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BackFromTheDebt

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Everything posted by BackFromTheDebt

  1. See what the other side does now.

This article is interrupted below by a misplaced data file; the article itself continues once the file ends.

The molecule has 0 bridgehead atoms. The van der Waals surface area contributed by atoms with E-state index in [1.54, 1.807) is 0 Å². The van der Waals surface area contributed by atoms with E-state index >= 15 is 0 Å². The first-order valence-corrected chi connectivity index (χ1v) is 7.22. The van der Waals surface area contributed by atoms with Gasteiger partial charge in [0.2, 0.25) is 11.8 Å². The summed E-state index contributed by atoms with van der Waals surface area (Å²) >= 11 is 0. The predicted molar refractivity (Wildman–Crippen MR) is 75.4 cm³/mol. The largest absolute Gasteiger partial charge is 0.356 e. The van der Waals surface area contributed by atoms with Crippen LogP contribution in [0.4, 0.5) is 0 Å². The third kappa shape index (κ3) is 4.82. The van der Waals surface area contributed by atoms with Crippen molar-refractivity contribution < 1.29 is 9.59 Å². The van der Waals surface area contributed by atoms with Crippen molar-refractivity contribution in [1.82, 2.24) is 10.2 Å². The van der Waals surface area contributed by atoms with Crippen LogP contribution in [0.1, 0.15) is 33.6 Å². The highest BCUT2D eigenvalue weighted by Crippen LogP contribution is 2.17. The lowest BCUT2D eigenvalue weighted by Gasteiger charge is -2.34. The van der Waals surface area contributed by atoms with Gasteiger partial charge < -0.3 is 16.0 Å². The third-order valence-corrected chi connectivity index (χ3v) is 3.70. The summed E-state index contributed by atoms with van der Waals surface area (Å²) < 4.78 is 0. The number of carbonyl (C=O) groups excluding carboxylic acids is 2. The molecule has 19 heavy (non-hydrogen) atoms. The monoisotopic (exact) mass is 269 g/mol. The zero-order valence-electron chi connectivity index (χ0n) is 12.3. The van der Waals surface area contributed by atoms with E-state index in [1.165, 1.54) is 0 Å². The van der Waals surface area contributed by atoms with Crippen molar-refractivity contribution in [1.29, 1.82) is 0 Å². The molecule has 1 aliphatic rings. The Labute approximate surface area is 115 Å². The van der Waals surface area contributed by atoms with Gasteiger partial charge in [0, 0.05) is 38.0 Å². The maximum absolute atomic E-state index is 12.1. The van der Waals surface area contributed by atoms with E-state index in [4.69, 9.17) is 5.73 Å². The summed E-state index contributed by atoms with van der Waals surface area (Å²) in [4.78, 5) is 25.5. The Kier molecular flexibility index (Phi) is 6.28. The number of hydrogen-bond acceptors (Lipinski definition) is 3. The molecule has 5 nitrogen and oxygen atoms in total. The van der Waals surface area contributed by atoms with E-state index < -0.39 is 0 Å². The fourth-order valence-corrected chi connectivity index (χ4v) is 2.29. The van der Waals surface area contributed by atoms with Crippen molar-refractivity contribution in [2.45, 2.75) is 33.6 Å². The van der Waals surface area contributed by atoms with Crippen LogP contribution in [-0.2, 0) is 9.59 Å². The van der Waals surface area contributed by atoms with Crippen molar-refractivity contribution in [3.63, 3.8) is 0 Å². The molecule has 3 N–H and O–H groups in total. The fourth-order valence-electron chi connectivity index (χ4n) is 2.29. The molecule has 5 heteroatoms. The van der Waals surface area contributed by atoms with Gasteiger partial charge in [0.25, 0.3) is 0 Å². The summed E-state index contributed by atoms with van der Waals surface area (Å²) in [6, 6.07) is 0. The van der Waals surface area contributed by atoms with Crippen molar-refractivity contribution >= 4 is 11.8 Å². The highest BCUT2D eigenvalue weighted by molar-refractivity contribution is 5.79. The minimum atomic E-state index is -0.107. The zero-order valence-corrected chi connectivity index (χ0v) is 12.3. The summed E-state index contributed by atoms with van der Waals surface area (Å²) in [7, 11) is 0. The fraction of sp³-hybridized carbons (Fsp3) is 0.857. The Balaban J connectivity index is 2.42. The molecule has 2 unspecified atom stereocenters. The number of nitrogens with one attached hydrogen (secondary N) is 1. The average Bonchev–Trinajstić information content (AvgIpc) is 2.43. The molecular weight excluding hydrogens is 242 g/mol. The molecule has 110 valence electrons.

2. Has your friend called the DA's office yet? If not, he should do so. There is good news and bad news. The good news is, if your friend calls the DA's office, MOST of the time your friend can work out as good a deal directly with the DA as your friend could get with a lawyer. Notice I said MOST of the time. SOME of the time, the DA's office is overworked and drops the ball on the case. That happened to one of my daughters on a traffic ticket -- she was waiting for the DA's office to get back to her, and they never did, so the judge ruled against her in default. If your friend works out a deal with the DA, your friend has two choices: (1) follow through with the deal, or (2) a felony conviction. The felony conviction is MUCH worse than whatever the DA demands, no matter how unreasonable or unfair your friend thinks the situation is. This is the real world here. The bad news: If the DA's office drops the ball on this, guess what? It is your friend who pays the price, not the schlub in the DA's office who dropped the ball. If your friend can't get a deal with the DA's office right away, your friend needs a lawyer ASAP. Other bad news. As @Clydesmom pointed out, they are not likely to trust your friend very far. He had a long time to come up with the money and contact the mechanic, and completely dropped the ball. Meaning, best case scenario might be an offer from the DA's office to pay off every penny by the end of the month or even the end of the week or else go to jail. They are not likely to accept payment plans. If they do, the penalty for missing a payment, even a day late, can be jail. Saying "I could get the money in a couple of months" is the quickest path to the pokey.